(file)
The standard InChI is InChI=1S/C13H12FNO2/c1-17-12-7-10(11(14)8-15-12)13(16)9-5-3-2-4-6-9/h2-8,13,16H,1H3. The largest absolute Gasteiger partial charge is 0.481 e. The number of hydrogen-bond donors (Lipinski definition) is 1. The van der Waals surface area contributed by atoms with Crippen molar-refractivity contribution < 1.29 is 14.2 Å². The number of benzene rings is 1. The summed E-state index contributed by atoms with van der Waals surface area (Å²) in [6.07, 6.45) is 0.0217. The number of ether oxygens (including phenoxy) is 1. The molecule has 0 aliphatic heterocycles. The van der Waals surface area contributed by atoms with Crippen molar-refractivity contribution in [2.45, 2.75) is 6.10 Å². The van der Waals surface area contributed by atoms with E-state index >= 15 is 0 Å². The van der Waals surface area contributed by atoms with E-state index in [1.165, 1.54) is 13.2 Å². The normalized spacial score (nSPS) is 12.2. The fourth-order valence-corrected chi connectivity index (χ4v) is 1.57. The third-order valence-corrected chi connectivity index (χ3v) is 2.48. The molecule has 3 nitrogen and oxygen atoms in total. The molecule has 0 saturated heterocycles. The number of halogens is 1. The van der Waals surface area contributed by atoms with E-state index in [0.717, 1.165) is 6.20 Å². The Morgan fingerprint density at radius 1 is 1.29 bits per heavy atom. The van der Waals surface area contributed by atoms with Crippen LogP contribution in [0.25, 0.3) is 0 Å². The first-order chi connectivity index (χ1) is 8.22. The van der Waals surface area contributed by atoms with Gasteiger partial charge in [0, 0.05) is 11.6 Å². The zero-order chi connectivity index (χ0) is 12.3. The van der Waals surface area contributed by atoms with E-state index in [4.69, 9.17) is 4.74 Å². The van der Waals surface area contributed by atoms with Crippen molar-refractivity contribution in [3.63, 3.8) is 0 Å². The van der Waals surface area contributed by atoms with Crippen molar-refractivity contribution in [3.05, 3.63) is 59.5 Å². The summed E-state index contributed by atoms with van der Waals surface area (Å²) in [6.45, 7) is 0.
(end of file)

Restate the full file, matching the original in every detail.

The standard InChI is InChI=1S/C13H12FNO2/c1-17-12-7-10(11(14)8-15-12)13(16)9-5-3-2-4-6-9/h2-8,13,16H,1H3. The largest absolute Gasteiger partial charge is 0.481 e. The number of hydrogen-bond donors (Lipinski definition) is 1. The van der Waals surface area contributed by atoms with Crippen molar-refractivity contribution < 1.29 is 14.2 Å². The number of benzene rings is 1. The summed E-state index contributed by atoms with van der Waals surface area (Å²) in [6.07, 6.45) is 0.0217. The number of ether oxygens (including phenoxy) is 1. The molecule has 0 aliphatic heterocycles. The van der Waals surface area contributed by atoms with Crippen molar-refractivity contribution in [2.45, 2.75) is 6.10 Å². The van der Waals surface area contributed by atoms with E-state index >= 15 is 0 Å². The van der Waals surface area contributed by atoms with E-state index in [1.165, 1.54) is 13.2 Å². The normalized spacial score (nSPS) is 12.2. The fourth-order valence-corrected chi connectivity index (χ4v) is 1.57. The third-order valence-corrected chi connectivity index (χ3v) is 2.48. The molecule has 3 nitrogen and oxygen atoms in total. The molecule has 0 saturated heterocycles. The number of halogens is 1. The van der Waals surface area contributed by atoms with E-state index in [0.717, 1.165) is 6.20 Å². The Morgan fingerprint density at radius 1 is 1.29 bits per heavy atom. The van der Waals surface area contributed by atoms with Crippen LogP contribution in [0.25, 0.3) is 0 Å². The first-order chi connectivity index (χ1) is 8.22. The van der Waals surface area contributed by atoms with Gasteiger partial charge in [0, 0.05) is 11.6 Å². The zero-order chi connectivity index (χ0) is 12.3. The van der Waals surface area contributed by atoms with E-state index in [4.69, 9.17) is 4.74 Å². The van der Waals surface area contributed by atoms with Crippen molar-refractivity contribution in [3.63, 3.8) is 0 Å². The van der Waals surface area contributed by atoms with Crippen molar-refractivity contribution in [3.05, 3.63) is 59.5 Å². The summed E-state index contributed by atoms with van der Waals surface area (Å²) in [6.45, 7) is 0.